By Tony Calderbank

23 November 2016 - 16:19

'Foreign influences have blended with local cultures, making the architecture of cities like Sabratha unique.'
'Foreign influences have blended with local cultures, making the architecture of cities like Sabratha unique.' Photo ©

David Holt, licensed under CC BY-SA 2.0 and adapted from the original [link expired].

What damage has been done to Libya's cultural heritage and why should we protect it? The British Council's Tony Calderbank finds out.

Libya and the Roman Empire

In August this year, I travelled to Scotland with a gentleman from the Libyan department of antiquities. As a young man, he had taken part in an archaeological dig at one of the forts on Hadrian’s Wall, and had unearthed the grave of a Roman soldier from Tripolitania, a province of the Roman Empire, now in modern-day Libya.

Before he died in York in AD 211, the emperor Septimius Severus led a force into southern Scotland, beyond Hadrian’s Wall, and built permanent settlements on the east coast to encourage trade. Just as Hadrian’s Wall, completed in AD 128, marked the northern extent of the Roman Empire, the line of fortresses built by Septimius – the Limes Tripolitanus – marked the southern limit on the edges of the Sahara desert. Hadrian's Wall kept out the Picts, while the Limes Tripolitanus protected the magnificent cities of the Mediterranean coast from the marauding Geramantes.

Septimius, the African emperor, was himself a Libyan, hailing from Leptis Magna. One of the great cities of the ancient world, Leptis Magna was surrounded by fertile olive groves and vineyards, whose oil and wine were famous across the empire. Together with Sabratha and Oea, it was one of the three cities that gave their name to Tripolitania - meaning 'three cities' in Greek (Τρίπολις). Today, Leptis continues to inspire wonder: it's the most extensive and best-preserved Greco-Roman site in the whole of North Africa.

If Libyan soldiers had been garrisoned on Hadrian’s Wall and served in Scotland, my friend mused, it must have been just as likely for British soldiers to be stationed in Libya. It is not only a wonderful insight into the mobility and diversity in the Roman Empire, but a reminder of the ancient connections between our two countries: a Roman emperor from Libya, whose wanderings included Dumfries (later the birthplace of Scottish national poet Robert Burns), and the oasis Berber town of Ghadames.

The impact of other external forces on Libya's heritage

The Roman period is just one episode in Libya’s rich history. The Phoenicians, Carthaginians, Persians, Egyptians, Greeks, Romans, Vandals, Byzantines, and Muslim Arabs all left their mark. Libya was also a major centre of early Christianity. Pope Victor I, also from Leptis Magna, was the first pope to say mass in Latin rather than Greek. From 1551 onwards, the country fell under the sway of the Ottoman Empire, until the Italians moved in just before the First World War.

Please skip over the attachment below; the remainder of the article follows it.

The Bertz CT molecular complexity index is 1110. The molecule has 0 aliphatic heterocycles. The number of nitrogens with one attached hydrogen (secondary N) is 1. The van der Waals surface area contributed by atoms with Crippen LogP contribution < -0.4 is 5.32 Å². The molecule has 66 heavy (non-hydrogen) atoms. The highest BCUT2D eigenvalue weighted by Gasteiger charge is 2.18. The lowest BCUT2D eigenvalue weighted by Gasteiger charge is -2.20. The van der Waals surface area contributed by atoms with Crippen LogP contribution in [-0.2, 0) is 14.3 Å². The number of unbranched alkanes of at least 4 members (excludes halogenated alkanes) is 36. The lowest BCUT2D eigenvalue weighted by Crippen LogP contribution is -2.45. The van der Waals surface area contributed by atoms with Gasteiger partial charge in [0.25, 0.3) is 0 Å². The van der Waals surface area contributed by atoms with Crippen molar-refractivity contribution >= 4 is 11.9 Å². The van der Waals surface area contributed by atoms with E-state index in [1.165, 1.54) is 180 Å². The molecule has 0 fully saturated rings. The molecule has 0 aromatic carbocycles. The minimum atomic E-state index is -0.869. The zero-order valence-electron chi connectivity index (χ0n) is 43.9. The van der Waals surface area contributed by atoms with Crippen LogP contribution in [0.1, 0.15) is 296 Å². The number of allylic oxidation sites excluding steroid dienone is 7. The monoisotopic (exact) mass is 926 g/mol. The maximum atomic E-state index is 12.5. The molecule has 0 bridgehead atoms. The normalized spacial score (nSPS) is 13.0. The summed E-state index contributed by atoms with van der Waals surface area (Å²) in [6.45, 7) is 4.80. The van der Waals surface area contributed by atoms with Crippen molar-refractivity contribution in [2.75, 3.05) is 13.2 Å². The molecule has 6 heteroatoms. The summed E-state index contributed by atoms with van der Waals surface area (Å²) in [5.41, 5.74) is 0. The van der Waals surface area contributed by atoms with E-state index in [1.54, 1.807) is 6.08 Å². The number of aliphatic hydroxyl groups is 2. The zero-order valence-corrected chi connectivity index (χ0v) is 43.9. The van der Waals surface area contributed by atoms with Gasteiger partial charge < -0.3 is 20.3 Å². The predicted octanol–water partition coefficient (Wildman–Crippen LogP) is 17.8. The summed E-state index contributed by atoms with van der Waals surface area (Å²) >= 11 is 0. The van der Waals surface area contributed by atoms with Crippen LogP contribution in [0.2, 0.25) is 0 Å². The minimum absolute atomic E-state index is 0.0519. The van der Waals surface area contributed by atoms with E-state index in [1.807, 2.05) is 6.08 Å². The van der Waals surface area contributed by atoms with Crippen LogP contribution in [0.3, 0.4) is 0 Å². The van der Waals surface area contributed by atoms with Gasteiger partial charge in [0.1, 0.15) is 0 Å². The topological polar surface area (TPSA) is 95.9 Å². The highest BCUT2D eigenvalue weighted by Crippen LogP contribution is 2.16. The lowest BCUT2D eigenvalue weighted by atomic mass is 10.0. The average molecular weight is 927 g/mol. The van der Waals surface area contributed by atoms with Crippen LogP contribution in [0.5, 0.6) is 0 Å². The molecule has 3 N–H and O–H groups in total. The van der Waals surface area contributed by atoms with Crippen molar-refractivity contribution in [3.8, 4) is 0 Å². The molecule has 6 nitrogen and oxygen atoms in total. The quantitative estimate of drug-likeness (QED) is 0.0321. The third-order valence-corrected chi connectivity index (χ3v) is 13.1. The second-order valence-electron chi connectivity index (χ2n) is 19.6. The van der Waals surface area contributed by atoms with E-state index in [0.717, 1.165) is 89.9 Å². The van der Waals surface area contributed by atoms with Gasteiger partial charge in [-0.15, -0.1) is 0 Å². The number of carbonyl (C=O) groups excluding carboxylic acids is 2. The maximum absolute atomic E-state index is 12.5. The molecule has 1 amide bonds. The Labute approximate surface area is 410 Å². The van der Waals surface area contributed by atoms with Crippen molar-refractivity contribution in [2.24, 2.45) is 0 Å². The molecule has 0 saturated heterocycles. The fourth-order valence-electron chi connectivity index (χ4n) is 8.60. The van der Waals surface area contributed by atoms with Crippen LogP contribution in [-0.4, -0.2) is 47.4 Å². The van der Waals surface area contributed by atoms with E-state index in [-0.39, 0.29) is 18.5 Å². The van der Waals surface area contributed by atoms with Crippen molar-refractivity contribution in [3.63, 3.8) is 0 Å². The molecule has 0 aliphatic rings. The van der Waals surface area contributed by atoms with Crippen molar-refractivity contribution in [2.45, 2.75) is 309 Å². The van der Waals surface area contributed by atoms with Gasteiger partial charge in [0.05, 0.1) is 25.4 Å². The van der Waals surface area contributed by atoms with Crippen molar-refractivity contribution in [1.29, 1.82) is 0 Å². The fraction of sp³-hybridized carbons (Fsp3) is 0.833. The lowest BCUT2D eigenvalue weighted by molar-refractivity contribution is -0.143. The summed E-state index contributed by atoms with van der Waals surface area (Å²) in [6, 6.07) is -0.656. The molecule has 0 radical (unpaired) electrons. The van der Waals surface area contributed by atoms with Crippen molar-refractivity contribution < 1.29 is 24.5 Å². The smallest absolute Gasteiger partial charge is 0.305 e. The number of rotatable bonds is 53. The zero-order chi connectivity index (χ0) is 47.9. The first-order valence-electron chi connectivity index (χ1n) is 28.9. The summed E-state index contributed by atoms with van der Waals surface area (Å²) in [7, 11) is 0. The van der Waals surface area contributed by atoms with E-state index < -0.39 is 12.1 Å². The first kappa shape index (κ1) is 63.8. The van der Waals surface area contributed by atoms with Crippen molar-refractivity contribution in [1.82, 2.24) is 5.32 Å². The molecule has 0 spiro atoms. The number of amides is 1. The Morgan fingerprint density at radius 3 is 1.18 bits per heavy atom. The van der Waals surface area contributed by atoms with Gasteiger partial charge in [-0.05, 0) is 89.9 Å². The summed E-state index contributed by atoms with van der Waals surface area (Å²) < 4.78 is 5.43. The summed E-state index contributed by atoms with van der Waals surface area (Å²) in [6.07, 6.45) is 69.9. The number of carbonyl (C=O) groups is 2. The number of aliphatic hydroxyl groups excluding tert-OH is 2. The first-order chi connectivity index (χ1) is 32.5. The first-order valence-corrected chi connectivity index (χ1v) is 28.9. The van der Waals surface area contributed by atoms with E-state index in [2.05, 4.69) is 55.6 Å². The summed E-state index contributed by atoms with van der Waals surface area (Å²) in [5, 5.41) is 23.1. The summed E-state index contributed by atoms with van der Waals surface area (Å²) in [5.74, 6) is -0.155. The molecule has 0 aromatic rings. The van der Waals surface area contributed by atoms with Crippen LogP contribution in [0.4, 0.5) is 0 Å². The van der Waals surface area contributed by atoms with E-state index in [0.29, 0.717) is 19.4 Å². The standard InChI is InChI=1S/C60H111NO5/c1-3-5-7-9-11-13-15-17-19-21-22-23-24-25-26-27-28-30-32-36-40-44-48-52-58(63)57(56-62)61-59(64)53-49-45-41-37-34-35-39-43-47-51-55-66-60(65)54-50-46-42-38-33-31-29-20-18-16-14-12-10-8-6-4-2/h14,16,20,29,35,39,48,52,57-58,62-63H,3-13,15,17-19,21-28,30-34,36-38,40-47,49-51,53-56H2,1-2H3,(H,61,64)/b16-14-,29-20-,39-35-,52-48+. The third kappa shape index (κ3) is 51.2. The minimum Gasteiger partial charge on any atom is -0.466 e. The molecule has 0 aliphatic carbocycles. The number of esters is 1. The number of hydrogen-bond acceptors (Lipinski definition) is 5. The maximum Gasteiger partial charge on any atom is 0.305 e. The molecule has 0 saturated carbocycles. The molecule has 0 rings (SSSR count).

Libya’s cultural history, however, is not just a list of external forces. Foreign influences have blended with local cultures, making the architecture of cities like Leptis and Sabratha unique.

The effect of Libya's ethnic mix

Libya’s ethnic mix has added to this fusion of elements. The majority of the population is of Arab or Berber origin, descendants of the intermarriage between Arabs and the indigenous Berber population since the time of the Muslim conquests. Today, around five per cent continue to identify as Berber, mainly in the north west, and are called Imazighen in their native language. The nomadic Tuareg (Imuhagh), who are also considered a Berber community, live in the west, on the Algerian border, and the Tebu live in the south. Their main populations are in Chad and Niger. Until recently, there were also thriving Jewish and Armenian communities in the coastal cities.

People first made their mark in Libya 100,000 ago

Libya’s cultural history goes much further back than classical antiquity. Excavations in the Haua Fteah cave in north-eastern Libya indicate continued human habitation for the last 100,000 years. The first occupants were Neanderthals, when the Sahara was fertile savannah, grazed upon by herds of gazelle and antelope. Many items from that time have been recovered, including skilfully crafted tools and, most remarkably, a bone flute.